Student Loan Forgiveness
and Consolidation Experts

Disability Discharge

What is TDP Student Loan Discharge?

Veteran

U.S. Department of Veterans Affairs (VA) showing determined that you are unemployable due to a service-connected disability

SSI Benefits

Social Security Administration (SSA) notice of award

Physician Certification

Certification from a physician that you are totally and permanently disabled.

Every student loan is really based on a wager: You agree to take on a loan in order to pay a large bill that you can’t afford, and in exchange you get the ability to pursue a career that will pay you enough to afford the loan payments. But what if that career doesn’t materialize? Or what if you’re partway into paying off your loan when your career is cut short-as might happen in the case of disability? Fortunately, with certain federal loans (and a very few private ones), there is relief.

What Is TPD Discharge?

A TPD discharge relieves you from having to repay a William D. Ford Federal Direct Loan (Direct Loan) Program loan, Federal Family Education Loan (FFEL) Program loan, and/or Federal Perkins Loan (Perkins Loan) Program loan or complete a TEACH Grant service obligation on the basis of your total and permanent disability. Before your federal student loans or TEACH Grant service obligation can be discharged, you must provide information to the Department to show that you are totally and permanently disabled. The Department will evaluate the information and determine if you qualify for a TPD discharge.

If you think you might qualify and want to apply for a TPD discharge, you must provide the information the Department needs to make a determination by completing a TPD discharge application and gathering supporting documentation that shows you are totally and permanently disabled. Depending on your situation, you will either attach the supporting documentation to your application or have your physician complete Section 4 of your application. Once everything is complete, you’ll mail the discharge application and, if required, the supporting documentation to us.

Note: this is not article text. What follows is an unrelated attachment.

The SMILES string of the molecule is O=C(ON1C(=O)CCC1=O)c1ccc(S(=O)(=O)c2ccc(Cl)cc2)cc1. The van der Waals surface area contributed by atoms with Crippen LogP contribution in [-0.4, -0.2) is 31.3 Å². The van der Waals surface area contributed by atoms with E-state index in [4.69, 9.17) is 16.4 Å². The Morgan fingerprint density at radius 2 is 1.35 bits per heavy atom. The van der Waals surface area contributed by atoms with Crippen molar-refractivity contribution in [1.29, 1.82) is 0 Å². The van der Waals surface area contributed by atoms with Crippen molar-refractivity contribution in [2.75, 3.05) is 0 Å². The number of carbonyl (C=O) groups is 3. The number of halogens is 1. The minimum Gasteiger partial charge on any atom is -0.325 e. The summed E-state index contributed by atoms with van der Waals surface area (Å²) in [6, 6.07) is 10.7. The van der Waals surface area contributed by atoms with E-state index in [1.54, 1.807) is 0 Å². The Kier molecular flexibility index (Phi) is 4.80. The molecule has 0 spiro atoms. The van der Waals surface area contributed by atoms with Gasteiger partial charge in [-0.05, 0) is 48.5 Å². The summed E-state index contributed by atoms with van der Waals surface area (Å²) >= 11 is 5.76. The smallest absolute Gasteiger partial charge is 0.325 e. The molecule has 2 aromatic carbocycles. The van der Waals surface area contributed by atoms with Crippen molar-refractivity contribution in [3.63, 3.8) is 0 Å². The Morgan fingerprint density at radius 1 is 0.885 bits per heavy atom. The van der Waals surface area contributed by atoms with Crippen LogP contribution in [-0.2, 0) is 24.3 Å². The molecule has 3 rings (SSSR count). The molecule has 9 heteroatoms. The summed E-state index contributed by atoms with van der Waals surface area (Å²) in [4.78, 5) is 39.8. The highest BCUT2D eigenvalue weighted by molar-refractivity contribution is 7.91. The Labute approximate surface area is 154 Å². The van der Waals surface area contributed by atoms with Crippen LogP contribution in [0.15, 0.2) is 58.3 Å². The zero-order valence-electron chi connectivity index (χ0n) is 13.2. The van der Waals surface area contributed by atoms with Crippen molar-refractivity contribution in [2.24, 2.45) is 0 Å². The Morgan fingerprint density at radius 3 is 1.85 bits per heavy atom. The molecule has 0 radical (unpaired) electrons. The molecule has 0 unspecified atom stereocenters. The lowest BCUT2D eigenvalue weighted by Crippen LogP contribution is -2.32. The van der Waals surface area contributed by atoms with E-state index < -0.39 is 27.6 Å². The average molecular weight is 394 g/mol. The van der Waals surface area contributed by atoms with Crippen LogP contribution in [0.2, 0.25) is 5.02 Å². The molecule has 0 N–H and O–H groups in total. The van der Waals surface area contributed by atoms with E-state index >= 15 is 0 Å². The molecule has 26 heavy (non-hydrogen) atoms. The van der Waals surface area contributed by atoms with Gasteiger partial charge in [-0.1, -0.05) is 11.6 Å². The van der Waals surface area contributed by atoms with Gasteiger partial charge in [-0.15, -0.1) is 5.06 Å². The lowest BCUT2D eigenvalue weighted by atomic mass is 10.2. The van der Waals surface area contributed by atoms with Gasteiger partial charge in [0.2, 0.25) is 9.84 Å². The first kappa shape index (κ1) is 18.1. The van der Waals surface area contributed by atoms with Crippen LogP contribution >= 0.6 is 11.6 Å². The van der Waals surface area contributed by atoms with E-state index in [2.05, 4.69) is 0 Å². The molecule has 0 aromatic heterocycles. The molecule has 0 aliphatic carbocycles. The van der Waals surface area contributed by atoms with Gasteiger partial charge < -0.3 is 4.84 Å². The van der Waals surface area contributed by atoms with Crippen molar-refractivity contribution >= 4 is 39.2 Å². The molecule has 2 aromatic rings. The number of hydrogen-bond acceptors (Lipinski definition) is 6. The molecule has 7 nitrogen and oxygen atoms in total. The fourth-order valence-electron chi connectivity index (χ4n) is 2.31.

Are you Eligible?

ELIGIBLE LOANS

Not all federal student loans are eligible for TPD discharge. You will only be considered for disability discharge if your loan is:

  • A William D. Ford Federal Direct Loan Program loan (aka Direct loan)
  • A Federal Family Education Loan Progam loan (aka FFEL loan)
  • A Federal Perkins Loan Program loan (aka Perkins loan)
    or obligations incurred under the
  • Teacher Education Assistance for College and Higher Education Grant Program (aka TEACH program)

If your federal loan does not fall into one of these categories, it will not be available for TPD discharge.

PROOF OF DISABILITY

There are three categories of proof demonstrating that you have a total and permanent disability qualifying you for TPD discharge:

  • Veterans. If you are a military veteran with a service-related disability that makes it impossible for you to work, you may ask the U.S. Department of Veterans Affairs (VA) for documentation of your TPD.